Types of NBFC
NBFCs can be broadly classified under either of these 2 categories:
- The Deposit Accepting NBFC (Type -1)
- Non-Deposit accepting NBFC (Type -2)
Type-1: Deposit Accepting NBFC Meaning
Deposit Accepting NBFCs must get themselves registered with RBI as per the provisions in the RBI Act, 1934. They need a Certificate of Registration (CoR) from the RBI. And there are additional guidelines and specific regulations prescribed by RBI for them.
Type-2: Non-Deposit Accepting NBFC Meaning
Non-Deposit Accepting NBFCs also need to get registered themselves. The only difference is additional guidelines do not apply to them.
Within the above broad categorization, the NBFCs can, further, be divided into:
- Asset Finance Company (AFC): The financial institution (FI) with the primary business of financing physical assets.
- Investment Company (IC): An FI engaged in the acquisition of securities, as its principal business.
- Loan Company (LC): An FI providing finance, as its principal business. The business activity is to make loans or advances or otherwise for any venture other than its own but does not include an Asset Finance Company.
- Infrastructure Finance Company (IFC): An NBFC-IFC meaning is the company which:
- extends at least 75% of its total assets in infrastructure loans,
- has minimum Rs. 300 crores as NOF (Net Owned Funds),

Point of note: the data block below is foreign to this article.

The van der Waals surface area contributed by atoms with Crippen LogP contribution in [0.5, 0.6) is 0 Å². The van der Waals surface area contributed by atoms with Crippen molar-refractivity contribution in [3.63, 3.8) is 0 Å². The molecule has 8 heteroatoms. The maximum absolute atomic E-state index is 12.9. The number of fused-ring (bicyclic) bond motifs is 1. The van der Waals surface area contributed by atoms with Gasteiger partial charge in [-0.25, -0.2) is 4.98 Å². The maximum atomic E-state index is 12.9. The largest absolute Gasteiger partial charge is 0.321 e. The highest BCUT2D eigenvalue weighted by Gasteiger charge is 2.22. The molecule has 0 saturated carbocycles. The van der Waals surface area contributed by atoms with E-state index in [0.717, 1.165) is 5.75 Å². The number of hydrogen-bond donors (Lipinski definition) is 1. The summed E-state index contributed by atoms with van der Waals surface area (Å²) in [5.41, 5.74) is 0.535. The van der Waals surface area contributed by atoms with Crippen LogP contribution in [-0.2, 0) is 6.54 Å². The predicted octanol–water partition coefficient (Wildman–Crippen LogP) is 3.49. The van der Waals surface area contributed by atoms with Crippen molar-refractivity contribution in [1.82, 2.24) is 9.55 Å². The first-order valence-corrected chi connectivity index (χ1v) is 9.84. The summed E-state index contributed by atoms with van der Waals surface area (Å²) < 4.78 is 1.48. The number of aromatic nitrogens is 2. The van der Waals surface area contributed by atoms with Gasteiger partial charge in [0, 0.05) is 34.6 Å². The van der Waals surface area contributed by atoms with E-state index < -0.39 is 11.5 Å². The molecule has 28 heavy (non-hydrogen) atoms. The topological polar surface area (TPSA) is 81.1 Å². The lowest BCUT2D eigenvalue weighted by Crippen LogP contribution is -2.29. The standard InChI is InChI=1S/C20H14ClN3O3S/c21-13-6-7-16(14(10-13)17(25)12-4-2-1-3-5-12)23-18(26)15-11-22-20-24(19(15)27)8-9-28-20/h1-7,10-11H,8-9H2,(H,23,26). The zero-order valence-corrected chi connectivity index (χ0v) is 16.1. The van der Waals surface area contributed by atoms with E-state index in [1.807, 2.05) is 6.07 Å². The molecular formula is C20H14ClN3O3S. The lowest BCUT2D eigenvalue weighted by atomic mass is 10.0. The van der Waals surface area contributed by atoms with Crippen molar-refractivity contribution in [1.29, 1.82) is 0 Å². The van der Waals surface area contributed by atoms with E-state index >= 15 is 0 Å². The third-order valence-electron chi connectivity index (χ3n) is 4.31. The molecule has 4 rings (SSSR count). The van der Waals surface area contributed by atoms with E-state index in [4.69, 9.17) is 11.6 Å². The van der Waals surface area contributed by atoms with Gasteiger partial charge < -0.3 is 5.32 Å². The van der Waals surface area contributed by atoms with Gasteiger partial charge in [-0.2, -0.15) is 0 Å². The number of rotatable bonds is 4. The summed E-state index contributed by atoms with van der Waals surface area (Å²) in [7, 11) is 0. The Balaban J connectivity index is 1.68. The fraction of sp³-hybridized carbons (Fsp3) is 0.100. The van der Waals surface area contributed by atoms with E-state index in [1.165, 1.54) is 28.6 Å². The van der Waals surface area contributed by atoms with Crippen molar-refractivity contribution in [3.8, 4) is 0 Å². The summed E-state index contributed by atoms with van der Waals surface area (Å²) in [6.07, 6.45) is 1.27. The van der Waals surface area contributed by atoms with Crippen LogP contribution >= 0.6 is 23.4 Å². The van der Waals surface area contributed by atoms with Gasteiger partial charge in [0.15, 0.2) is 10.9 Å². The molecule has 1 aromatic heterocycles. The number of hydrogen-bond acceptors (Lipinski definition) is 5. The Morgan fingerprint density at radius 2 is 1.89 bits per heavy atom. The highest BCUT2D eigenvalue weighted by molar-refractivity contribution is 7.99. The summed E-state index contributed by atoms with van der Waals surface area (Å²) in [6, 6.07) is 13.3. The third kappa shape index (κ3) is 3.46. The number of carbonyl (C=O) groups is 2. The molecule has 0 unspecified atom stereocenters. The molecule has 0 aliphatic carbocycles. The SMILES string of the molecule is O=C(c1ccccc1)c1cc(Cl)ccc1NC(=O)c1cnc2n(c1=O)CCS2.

- has a credit rating of not less than “A”, and,
- a CRAR of 15%.
- Systemically Important Core Investment Company (CIC-ND-SI): The FI engaged in the business of acquisition of shares and securities. Below conditions must be followed:
- it holds not less than 90% of its Total Assets as investment in equity or preference shares, and debt or loans in group companies.
- its investments in the equity shares (including instruments that would convert into equity shares within a period not more than 10 years from the date of issue, compulsorily) in group companies forms at least 60% of its Total Assets.
- it does not invest in shares, debt or loans in group companies except through block sale for dilution or disinvestment.
- no financial activities, as listed under Section 45I(c) and 45I(f) of the NBFC Act in RBI, are carried out by it. its asset size is Rs 100 crore or more, and,
- it accepts public funds.
- Infrastructure Debt Fund (IDF): The primary business is to facilitate the flow of long term debt into infrastructure projects. They raise resources through issue of Rupee or Dollar denominated bonds having a minimum maturity period of 5-years. Only IFC – NBFC can sponsor IDF-NBFCs.
- Micro Finance Institution (MFI): NBFC-MFI meaning a non-deposit taking NBFC with at least 85% of its qualifying assets that satisfy the following criteria:
- loan disbursed to a borrower having a Rural Household Annual Income not exceeding Rs. 60,000, or Urban and Semi-Urban Household Income of not over Rs. 1,20,000.
- the loan amount should be less than Rs. 35,000 in the first cycle and Rs. 50,000 in subsequent cycles
- total indebtedness of the borrower is less than Rs. 50,000,
- loan duration of 24 months or over, if the amount is more than Rs. 15,000 with prepayment without penalty,
- loan to be extended without collateral,
- the aggregate loan amount, given for income generation, is at least 75% of the total loans given by the MFI,